A Union of Peoples

 
 
Oxford University Press
  • erschienen am 23. April 2020
  • |
  • 271 Seiten
 
E-Book | PDF mit Adobe-DRM | Systemvoraussetzungen
978-0-19-259604-8 (ISBN)
 
Many political and legal philosophers compare the EU to a federal union and believe its basic laws should be subject to the standards of constitutional law, and thus find it lacking or incomplete. This book proposes a rival theory: that the substance of EU law is not constitutional, but international, and provides a close examination of the treaties and the precedents of the European courts to explore this concept further. Just like international law, EU law applies primarily to the relations between member states, who have democratically chosen to adapt their constitutional arrangements in order to share legislative and executive powers with their partners. The legal architecture of the European Union is thus best understood under a theory of dualism and not pluralism. According to this 'internationalist' view, EU law is part of the law of nations and its distinction from domestic law is a matter of substance, not form. This arrangement is supported by a cosmopolitan theory of international justice, which we may call progressive internationalism. The EU is a union of democratic peoples, freely organizing their interdependence on the basis of principles of equality and reciprocity. Its central principles are not the principles of a constitution, but cosmopolitan principles of accountability, liberty, and fairness. Presenting an 'internationalist' reading, this book proposes that the EU is a creation of the law of nations, and argues for a dualist account of its legal architecture, with EU law and domestic law allocated different institutional roles.
  • Englisch
  • Oxford
  • |
  • Großbritannien
978-0-19-259604-8 (9780192596048)
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Pavlos Eleftheriadis is a professor of public law and a fellow of Mansfield College at the University of Oxford. He is also a practising barrister in London, specializing in public and EU law. He is the author of Legal Rights and the co-editor of Philosophical Foundations of European Union Law.
  • cover
  • Half title
  • A Union of Peoples
  • Copyright
  • Dedication
  • Table of Contents
  • Table of Cases
  • 1. The Jurisprudence of Integration
  • 1.1 The 'Autonomy' of European Union?Law
  • 1.2 Legal Interpretations
  • 1.3 Political Interpretations
  • 1.4 Internationalism
  • 2. Borders and Legitimacy
  • 2.1 Borders and Authority
  • 2.2 Examples of Benevolence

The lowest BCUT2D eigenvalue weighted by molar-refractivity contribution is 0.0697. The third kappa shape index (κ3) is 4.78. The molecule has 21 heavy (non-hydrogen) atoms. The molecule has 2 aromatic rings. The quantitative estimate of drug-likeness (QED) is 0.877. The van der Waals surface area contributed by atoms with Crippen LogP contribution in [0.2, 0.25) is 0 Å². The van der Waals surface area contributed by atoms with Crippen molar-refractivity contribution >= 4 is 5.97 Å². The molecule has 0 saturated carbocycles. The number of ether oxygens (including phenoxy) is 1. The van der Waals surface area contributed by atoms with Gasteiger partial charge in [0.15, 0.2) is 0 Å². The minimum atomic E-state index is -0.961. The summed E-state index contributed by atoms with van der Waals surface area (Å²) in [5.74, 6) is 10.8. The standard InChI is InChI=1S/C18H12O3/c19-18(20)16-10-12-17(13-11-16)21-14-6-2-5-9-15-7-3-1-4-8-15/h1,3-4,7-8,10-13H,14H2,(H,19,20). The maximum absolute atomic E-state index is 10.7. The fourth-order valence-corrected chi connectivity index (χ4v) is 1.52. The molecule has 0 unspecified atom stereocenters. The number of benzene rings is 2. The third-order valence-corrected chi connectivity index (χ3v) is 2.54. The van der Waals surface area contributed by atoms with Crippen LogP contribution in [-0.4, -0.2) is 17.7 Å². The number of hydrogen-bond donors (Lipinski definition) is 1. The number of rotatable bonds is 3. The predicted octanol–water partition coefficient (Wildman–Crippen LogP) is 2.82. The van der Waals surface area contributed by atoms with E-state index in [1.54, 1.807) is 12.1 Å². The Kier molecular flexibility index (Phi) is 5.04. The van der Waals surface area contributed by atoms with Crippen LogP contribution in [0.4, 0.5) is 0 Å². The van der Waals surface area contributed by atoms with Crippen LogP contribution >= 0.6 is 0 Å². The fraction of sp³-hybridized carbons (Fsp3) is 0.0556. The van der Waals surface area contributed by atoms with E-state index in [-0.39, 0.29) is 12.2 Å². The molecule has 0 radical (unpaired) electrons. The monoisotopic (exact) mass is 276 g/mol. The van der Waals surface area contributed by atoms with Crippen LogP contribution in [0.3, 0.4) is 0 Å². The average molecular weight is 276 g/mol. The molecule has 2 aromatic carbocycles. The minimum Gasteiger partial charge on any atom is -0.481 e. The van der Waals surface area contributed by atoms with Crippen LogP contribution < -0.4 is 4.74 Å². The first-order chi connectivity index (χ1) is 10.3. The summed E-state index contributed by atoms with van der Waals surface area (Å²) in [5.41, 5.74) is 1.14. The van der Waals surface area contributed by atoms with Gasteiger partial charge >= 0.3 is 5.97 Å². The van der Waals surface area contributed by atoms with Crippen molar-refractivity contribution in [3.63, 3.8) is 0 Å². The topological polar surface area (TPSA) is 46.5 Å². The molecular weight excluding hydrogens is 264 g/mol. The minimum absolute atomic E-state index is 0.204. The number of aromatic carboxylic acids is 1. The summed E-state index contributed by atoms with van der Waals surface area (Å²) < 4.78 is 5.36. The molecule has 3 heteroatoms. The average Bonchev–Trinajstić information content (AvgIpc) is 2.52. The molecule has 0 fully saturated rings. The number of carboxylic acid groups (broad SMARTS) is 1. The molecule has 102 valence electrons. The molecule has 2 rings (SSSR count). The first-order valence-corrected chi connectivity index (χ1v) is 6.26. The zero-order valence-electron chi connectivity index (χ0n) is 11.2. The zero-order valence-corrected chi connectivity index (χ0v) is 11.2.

• 2.3 Forced Justice
  • 2.4 Illegitimacy as Injustice
  • 2.5 International Legitimacy
  • 2.6 Constitutional Justice
  • 2.7 Jurisdiction
  • 3. Dualism
  • 3.1 The Puzzle of European Union?Law
  • 3.2 The Plurality of Legal Orders
  • 3.3 Law and Legal System
  • 3.4 From Plurality to Pluralism
  • 3.5 Constitutional Dualism
  • 4. Incorporation
  • 4.1 The 'New Legal Order' and the Court
  • 4.2 Conditional Primacy
  • 4.3 Institutional Tolerance
  • 4.4 Integrity
  • 5. A Community of Principle
  • 5.1 In Search of a Theory
  • 5.2 Constitutional Federalism
  • 5.3 'Demoicracy'
  • 5.4 Pluralist Federalism
  • 5.5 Aspirational Federalism
  • 5.6 The Self-?Government Model
  • 5.7 A Union of Peoples
  • 5.8 Integrity Revisited
  • 6. Accountability
  • 6.1 Accountability, Equality, Reciprocity
  • 6.2 Transnational Institutions
  • 6.3 Legal Accountability
  • 6.4 Direct Effect
  • 6.5 Interdependence
  • 6.6 Conclusion
  • 7. Liberty
  • 7.1 The Idea of Citizenship
  • 7.2 Theories and Conjectures
  • 7.3 Transnational Liberty
  • 7.4 Citizenship and Obligation
  • 7.5 Liberty and Cosmopolitan Rights
  • 8. Fairness
  • 8.1 From Fairness to Solidarity
  • 8.2 Distributive Claims
  • 8.3 Distributive and Corrective Justice
  • 8.4 Structural Responsibility
  • 8.5 The Symmetry Principle
  • 9. An Unfair Union?
  • 8.6 Conclusion
  • 9.1 On the Basic Fairness of the Eurozone
  • 9.2 Fairness in Practice: The Euro's First Decade
  • 9.3 Fairness in Practice: The Response to the Crisis
  • 9.4 Loss and Redress
  • 9.5 Conclusion
  • 10. Democracy and Reform
  • 10.1 The EU as an Impediment to Democracy
  • 10.2 Egalitarian Internationalism
  • 10.3 The Internationalist Constitution
  • 10.4 On Reform
  • Bibliography
  • Index

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